Boulder City Councilwoman Peggy Leavitt has announced her intention to seek re-election to the City Council, a seat she first obtained in 2011.
Leavitt discussed the important issues facing Boulder City, including replacing the city’s outdated electrical infrastructure, and keeping the city’s economy afloat after the Interstate 11 project is completed.
“It’s something we’ve been working on for several years already,” Leavitt said about I-11. “We’re going to market Boulder City as much as we can and make it a destination. That’s what we’re going to have to do. Market it as a place that people want to come to.”
Leavitt said she and other council members have been in talks for years with the Chamber of Commerce, the Economic Vitality Commission and several local businesses for their input. She said meeting with local business owners and receiving feedback for ideas has been one of her favorite parts since joining the council.
“Just seeing their vision and seeing how they want things to be in Boulder City … and how we can help them maintain their business when I-11 is built,” she said. “I think we’ve been very proactive on that.”
A few local business owners have shown concern about the city’s proposed noise ordinance, which would severely hurt their business, they said.
Leavitt said she’s done her research on the ordinance and has been in talks with Police Chief Bill Conger to help find a solution that would be beneficial for all parties involved.
“It truly is a balancing act because we love the fact that people want to come out here and listen to music and visit our local establishments. At the same time, you want to be a good neighbor,” she said. “I think we’ll be able to come to a resolution about that. I think the businesses that are involved want to be respectful and help each other throughout this process.”
She also said she’s read comments through social media that have been directed at the noise ordinance. More people seem to be complaining about barking dogs than the music, she said.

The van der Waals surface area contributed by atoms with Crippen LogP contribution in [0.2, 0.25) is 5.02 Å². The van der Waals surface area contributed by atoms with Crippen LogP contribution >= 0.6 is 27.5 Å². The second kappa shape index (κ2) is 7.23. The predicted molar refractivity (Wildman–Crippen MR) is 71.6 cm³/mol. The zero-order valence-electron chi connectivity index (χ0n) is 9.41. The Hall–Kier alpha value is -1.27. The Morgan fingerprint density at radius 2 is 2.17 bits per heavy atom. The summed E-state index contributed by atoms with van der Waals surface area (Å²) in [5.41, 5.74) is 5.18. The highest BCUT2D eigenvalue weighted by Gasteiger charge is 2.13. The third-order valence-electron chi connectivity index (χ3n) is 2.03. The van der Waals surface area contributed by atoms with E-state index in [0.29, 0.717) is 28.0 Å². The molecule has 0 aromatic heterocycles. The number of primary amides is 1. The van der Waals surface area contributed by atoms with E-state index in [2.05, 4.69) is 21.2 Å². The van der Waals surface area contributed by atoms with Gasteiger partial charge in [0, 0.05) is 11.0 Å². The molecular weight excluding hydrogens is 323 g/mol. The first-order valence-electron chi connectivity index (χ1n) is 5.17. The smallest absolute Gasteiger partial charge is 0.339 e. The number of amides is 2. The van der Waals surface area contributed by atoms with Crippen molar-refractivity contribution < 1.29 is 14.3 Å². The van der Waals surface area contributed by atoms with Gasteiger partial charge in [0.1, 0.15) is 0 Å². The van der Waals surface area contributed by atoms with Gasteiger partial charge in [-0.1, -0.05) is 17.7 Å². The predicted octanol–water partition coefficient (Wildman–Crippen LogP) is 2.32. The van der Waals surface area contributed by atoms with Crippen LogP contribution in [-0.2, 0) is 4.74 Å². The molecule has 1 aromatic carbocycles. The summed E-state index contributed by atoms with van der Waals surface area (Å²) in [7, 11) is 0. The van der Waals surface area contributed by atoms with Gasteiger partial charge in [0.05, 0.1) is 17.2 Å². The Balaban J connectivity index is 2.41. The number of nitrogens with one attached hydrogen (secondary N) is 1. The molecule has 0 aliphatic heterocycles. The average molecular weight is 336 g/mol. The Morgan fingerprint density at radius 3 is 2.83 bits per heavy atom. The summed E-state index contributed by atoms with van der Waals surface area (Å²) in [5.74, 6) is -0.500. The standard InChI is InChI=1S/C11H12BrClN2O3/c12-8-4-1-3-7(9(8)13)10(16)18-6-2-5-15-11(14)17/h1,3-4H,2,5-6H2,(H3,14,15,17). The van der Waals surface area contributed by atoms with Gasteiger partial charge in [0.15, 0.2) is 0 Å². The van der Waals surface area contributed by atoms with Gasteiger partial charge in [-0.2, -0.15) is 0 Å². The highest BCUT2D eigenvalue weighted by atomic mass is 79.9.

“You’re never going to make everyone happy, but I think we’ll be able to come to some kind of resolution that will work for most people’s businesses involved. And that’s certainly our aim,” she said.
In addition to life after I-11, Leavitt said she would like to see more capital improvement projects completed. The city had been experiencing rough economic times that prevented work on those projects, she said, but the economy is starting to turn around, and the city is generating more revenue thanks in large part to solar leases.
Repairing the city’s outdated electrical infrastructure is one of her priorities.
“That’s something that’s critical. A lot of them are very antiquated and it’s dangerous,” she said. “We could potentially have a blackout in our city that would last for hours, so we’re trying to be proactive about that.”
In addition to sitting on the City Council, Leavitt also serves on several boards, including those for the Senior Center of Boulder City, Lend A Hand, Nevada League of Cities, Friends of the Arts and Workforce Connections.
She said they’ve all benefited from her background in social work, and they’ve helped her generate positive change in Boulder City.
Leavitt said she also would like to see the city build a new aquatics center, as well as a new city center that would allow business owners to hold meetings that could host hundreds of people. It’s important to look at the distant future instead of just the upcoming years, she said.
“I think the vision is not just to look at what’s needed in the next two years, but to really look down the road and see where we need to be in 20 years,” she said. “We can be smart and allocate that money where it’s really needed.”
She told the Boulder City Review she should be re-elected because she’s conscientious about her job, and is always informed about what’s going on in Boulder City.
“If they (residents) were to evaluate my job performance, they’ll find someone who’s been on the job who works hard for them,” she said. “I’m a team player. I try to look at both sides of the issue and come to a fair decision about things.”
Leavitt grew up in Wyoming and completed her undergraduate studies in sociology from the University of Wyoming in 1970. She came to Southern Nevada in 1972 and worked as a social worker at the Southern Nevada Children’s Home in Boulder City. She earned her master’s degree in marriage and family counseling from UNLV in 1982.
She and her husband, Charlie Leavitt, moved to Boulder City in 1984. They have four sons and 10 grandchildren.
Contact reporter Steven Slivka at firstname.lastname@example.org or 702-586-9401. Follow him on Twitter @StevenSlivka.